Ash Kosiewicz

Ash Kosiewicz (Peruvian Forensic Anthropology Team): Ash graduated from the University of Texas at Austin in 2002 with a dual degree in government and journalism. After graduation, he worked for two years as a child support officer with the Texas Office of the Attorney General. In 2004, he moved to Ecuador, where he lived for 10 months working with a local foundation in Guayaquil to raise funds for a health center project in the rural canton of Santa Lucia. Upon returning from Ecuador, he worked for two years as communicators director with Texas RioGrande Legal Aid, which provides legal aid to the poor in the United States. At the time of his fellowship, Ash was studying for a master's degree in Latin American studies from Georgetown University in Washington, DC. After his fellowship, Ash wrote: "The AP experience has given me another incredibly impactful experience in Latin America. It has given me an incredible story to tell, one that truly leaves people interested though unsure how to respond. I feel like I’ve gone through some pretty intense stuff, and I’ve come out of it stronger and more aware. I know I can handle tough environments, and work in a fast paced environment."

Reflections on Putis

09 Jun

Within 10 minutes of leaving Putis, one car in our six-car brigade broke down, delaying us an hour and a half. Before arriving to Huanta three hours later, the wheel of one of our trailers burst, leaving another group briefly stranded along a treacherous, rocky road. The normal five-hour trip to Ayacucho soon became nine hours. One person on our team ventured that the essence of what EPAF had uncovered over the previous two weeks was doing everything it could to keep us there.

My stay in Putis was a fascinating experience of vivid contrasts. The bitter cold of clear, star-filled nights and the heat of sunny afternoons. The serenity of my surroundings yet the brutality of the area´s history. Over two weeks, EPAF was physically protected from harm by the Peruvian military – the very actor responsible for the actual 1984 Putis massacre.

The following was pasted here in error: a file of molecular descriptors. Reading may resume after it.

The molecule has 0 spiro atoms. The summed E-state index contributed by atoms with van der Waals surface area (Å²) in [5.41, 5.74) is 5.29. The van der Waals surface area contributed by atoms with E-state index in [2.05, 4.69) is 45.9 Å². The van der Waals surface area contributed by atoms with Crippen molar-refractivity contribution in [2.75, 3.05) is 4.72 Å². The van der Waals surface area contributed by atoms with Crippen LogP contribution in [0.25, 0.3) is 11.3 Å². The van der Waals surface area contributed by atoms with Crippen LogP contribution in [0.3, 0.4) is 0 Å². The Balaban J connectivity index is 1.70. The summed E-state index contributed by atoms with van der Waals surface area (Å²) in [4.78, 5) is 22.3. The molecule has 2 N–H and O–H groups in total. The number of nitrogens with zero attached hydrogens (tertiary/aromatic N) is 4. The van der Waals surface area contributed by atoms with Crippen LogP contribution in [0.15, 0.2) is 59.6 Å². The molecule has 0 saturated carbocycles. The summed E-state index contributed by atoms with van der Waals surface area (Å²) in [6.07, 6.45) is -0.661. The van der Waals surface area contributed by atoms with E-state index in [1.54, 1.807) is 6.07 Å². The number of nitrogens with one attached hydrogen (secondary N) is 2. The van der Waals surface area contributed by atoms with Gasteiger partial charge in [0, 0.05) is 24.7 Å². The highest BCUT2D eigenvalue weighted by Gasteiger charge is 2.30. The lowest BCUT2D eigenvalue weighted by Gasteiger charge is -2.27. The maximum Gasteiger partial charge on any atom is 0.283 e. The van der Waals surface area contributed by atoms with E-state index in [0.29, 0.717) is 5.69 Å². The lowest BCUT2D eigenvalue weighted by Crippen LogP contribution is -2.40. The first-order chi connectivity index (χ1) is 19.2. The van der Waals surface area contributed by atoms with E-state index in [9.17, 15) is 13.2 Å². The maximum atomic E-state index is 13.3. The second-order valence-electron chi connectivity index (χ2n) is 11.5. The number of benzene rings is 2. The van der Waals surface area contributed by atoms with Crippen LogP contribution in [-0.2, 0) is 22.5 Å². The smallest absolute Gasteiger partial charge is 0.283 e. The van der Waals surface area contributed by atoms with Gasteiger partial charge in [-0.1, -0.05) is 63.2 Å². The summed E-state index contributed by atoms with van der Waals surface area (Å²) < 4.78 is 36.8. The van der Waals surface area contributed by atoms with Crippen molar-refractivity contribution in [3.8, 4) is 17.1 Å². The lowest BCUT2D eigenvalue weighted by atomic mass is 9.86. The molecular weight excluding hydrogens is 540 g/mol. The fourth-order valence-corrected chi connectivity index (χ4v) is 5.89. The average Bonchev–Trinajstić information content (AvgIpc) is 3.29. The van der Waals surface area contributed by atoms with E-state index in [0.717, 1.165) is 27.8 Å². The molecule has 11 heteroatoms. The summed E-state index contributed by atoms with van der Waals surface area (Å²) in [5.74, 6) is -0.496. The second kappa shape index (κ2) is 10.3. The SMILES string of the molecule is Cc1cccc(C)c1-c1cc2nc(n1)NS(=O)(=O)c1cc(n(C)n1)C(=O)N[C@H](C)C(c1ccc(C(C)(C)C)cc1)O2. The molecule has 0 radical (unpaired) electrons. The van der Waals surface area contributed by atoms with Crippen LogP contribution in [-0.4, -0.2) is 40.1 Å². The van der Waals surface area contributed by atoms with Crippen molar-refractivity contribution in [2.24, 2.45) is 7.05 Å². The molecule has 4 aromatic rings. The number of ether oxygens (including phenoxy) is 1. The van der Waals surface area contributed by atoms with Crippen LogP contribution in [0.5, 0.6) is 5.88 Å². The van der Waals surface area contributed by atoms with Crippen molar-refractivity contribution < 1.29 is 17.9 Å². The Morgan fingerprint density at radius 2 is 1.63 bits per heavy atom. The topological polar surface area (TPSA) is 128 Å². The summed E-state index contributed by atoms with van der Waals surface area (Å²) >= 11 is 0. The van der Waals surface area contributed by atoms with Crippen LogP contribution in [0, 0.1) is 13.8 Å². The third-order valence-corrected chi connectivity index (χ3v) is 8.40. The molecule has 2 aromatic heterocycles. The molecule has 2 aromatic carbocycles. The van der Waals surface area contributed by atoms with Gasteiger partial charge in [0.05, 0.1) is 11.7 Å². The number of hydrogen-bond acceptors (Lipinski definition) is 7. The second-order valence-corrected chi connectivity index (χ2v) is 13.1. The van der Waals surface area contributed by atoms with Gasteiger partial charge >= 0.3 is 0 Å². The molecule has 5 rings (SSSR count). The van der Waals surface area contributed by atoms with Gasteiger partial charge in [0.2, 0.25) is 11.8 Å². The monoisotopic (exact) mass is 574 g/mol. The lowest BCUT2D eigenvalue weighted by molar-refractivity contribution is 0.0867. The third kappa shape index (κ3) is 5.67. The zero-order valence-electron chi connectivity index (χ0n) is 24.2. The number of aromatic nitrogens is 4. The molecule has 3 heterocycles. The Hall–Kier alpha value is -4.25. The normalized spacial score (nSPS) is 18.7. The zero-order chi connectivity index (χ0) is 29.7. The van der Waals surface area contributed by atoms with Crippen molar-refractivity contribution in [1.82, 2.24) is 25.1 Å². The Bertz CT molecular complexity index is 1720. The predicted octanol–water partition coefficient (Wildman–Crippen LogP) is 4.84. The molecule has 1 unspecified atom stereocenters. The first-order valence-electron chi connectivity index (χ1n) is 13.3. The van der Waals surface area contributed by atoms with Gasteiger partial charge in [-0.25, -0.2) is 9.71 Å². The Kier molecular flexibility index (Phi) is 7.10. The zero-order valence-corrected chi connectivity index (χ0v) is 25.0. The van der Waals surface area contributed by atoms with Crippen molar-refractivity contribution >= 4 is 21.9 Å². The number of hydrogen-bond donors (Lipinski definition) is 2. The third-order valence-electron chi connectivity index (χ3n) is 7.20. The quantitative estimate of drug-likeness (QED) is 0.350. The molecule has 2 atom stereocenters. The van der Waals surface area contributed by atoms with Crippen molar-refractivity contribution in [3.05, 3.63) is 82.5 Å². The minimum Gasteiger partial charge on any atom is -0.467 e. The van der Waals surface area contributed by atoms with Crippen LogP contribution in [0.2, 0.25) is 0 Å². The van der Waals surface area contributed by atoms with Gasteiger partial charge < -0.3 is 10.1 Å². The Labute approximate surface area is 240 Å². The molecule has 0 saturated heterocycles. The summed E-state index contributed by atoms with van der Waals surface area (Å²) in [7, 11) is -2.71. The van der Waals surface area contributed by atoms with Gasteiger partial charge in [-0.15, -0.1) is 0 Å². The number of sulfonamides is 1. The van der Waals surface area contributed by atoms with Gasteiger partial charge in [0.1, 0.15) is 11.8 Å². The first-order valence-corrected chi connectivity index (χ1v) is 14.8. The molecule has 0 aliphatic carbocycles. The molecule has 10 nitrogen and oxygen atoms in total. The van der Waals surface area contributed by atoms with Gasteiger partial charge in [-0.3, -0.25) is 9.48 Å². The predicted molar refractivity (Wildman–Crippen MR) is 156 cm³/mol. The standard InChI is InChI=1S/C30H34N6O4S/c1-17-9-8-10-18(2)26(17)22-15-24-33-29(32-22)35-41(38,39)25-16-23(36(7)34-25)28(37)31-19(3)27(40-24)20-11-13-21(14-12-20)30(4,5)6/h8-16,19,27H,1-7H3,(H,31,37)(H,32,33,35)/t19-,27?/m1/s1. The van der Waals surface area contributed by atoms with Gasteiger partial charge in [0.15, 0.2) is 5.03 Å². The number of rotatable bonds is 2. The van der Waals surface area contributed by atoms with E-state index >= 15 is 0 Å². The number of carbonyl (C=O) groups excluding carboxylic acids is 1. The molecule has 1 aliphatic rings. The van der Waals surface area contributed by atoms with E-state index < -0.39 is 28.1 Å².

Have things changed? The Putis case was a breakthrough for EPAF in Peru – and the world took notice. Fox News, CNN, Reuters, MSNBC, BBC, La Republica, take your pick. But any notion of swift justice remains doubtful. Look no further than Sunday´s edition of La Republica, one of Peru´s leading newspapers. The General Commander of the Peruvian military, Edwin Donayre, in response to questions about the Putis exhumation: “Any excesses and human rights violations should be addressed in the moment and situation during which they took place. How easy it is to talk now after 20 years!”

Things have sadly not changed. Gerardo Fernandez Mendoza, the president of an association of 250 Putis relatives, claims that 360 victims remain buried in 13 separate mass graves in the Putis area. In two weeks, EPAF returns to Putis to exhume four more graves. Though the aliases of those responsible for the Putis massacre are known, the Peruvian military has consistently refused to identify the individuals stationed at the Putis military base in 1984. Without names, a legal case cannot be filed. Some within the military claim the salient files were burned and no longer exist. Though the military now articulates its refusal to release names with precision and exactitude, the entire Putis area in 1984 was indiscriminately marked by the military as “red,” asserted to be irrevocably broken by the ideological poison of the Shining Path. Everyone – men, women, and children – paid the price. That may be the starkest contrast yet.

Posted By Ash Kosiewicz

Posted Jun 9th, 2008


  • Holly

    June 10, 2008


    Nice concluding comments. I’m astounded that Donayre could and would make such a statement. EPAF’s work could never have been achieved in the heat of conflict. I would like to ask Sr. Donayre one question: How long must time elapse before impunity sets in? 1 year, 2 years, 3 months?

  • Cesar Saenz Luyo

    June 25, 2008


    Son 24 años de esperar JUSTICIA sobre los sucesos en Putis y en otros poblados como en Pichanaki y en zonas de Huancavelica. La IMPUNIDAD es un veneno que ha tomado posicion en la historia de nuestro país y que, lamentablemente, afecta a generaciones que van creciendo con ese sentimiento amargo de ver que NO EXISTE UN REAL SISTEMA DE JUSTICIA. Mientras tanto cientos de cuerpos son removidos en exhumaciones, que conmocionan al mundo y las familias que aún viven siguen clamando JUSTICIA.

    Translation: 24 years have gone by waiting for justice over what happened in Putis and in other areas like Pichanaki and the areas of Huancavelica. Impunity is a poison that has taken hold in the history of our country, and that, unfortunately, affects generations that are growing with the bitter feelings of seeing that there is not a real justice system in Peru. At the same time hundreds of bodies are being exhumed from the ground, which emotionally moves the entire world and the families still live demanding justice.

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